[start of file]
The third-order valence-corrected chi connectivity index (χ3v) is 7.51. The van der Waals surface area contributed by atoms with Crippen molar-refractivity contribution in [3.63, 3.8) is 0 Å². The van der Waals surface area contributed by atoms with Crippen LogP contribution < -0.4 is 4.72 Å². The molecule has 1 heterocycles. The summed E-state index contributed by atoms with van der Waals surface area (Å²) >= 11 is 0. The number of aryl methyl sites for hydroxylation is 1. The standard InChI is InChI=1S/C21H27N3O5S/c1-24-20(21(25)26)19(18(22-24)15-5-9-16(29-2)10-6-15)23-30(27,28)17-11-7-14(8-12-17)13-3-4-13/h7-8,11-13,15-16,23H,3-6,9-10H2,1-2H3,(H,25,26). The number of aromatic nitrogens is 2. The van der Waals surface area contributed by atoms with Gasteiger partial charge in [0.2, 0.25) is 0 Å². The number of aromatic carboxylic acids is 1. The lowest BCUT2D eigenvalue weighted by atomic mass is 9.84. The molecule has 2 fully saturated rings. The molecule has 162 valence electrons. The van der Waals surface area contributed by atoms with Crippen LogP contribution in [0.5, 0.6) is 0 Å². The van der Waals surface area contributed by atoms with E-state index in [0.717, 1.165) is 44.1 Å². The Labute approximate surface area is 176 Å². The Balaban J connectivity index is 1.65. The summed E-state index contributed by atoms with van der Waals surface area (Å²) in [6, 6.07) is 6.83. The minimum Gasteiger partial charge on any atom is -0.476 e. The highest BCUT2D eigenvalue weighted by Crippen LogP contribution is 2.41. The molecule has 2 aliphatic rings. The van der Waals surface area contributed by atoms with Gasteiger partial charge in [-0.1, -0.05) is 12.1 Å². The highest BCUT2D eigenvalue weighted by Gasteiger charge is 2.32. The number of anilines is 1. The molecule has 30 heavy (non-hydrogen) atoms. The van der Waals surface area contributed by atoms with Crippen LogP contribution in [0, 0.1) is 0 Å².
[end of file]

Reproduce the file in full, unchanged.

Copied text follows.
The third-order valence-corrected chi connectivity index (χ3v) is 7.51. The van der Waals surface area contributed by atoms with Crippen molar-refractivity contribution in [3.63, 3.8) is 0 Å². The van der Waals surface area contributed by atoms with Crippen LogP contribution < -0.4 is 4.72 Å². The molecule has 1 heterocycles. The summed E-state index contributed by atoms with van der Waals surface area (Å²) >= 11 is 0. The number of aryl methyl sites for hydroxylation is 1. The standard InChI is InChI=1S/C21H27N3O5S/c1-24-20(21(25)26)19(18(22-24)15-5-9-16(29-2)10-6-15)23-30(27,28)17-11-7-14(8-12-17)13-3-4-13/h7-8,11-13,15-16,23H,3-6,9-10H2,1-2H3,(H,25,26). The number of aromatic nitrogens is 2. The van der Waals surface area contributed by atoms with Gasteiger partial charge in [0.2, 0.25) is 0 Å². The number of aromatic carboxylic acids is 1. The lowest BCUT2D eigenvalue weighted by atomic mass is 9.84. The molecule has 2 fully saturated rings. The molecule has 162 valence electrons. The van der Waals surface area contributed by atoms with Crippen LogP contribution in [0.5, 0.6) is 0 Å². The van der Waals surface area contributed by atoms with E-state index in [0.717, 1.165) is 44.1 Å². The Labute approximate surface area is 176 Å². The Balaban J connectivity index is 1.65. The summed E-state index contributed by atoms with van der Waals surface area (Å²) in [6, 6.07) is 6.83. The minimum Gasteiger partial charge on any atom is -0.476 e. The highest BCUT2D eigenvalue weighted by Crippen LogP contribution is 2.41. The molecule has 2 aliphatic rings. The van der Waals surface area contributed by atoms with Gasteiger partial charge in [-0.1, -0.05) is 12.1 Å². The highest BCUT2D eigenvalue weighted by Gasteiger charge is 2.32. The number of anilines is 1. The molecule has 30 heavy (non-hydrogen) atoms. The van der Waals surface area contributed by atoms with Crippen LogP contribution in [0, 0.1) is 0 Å².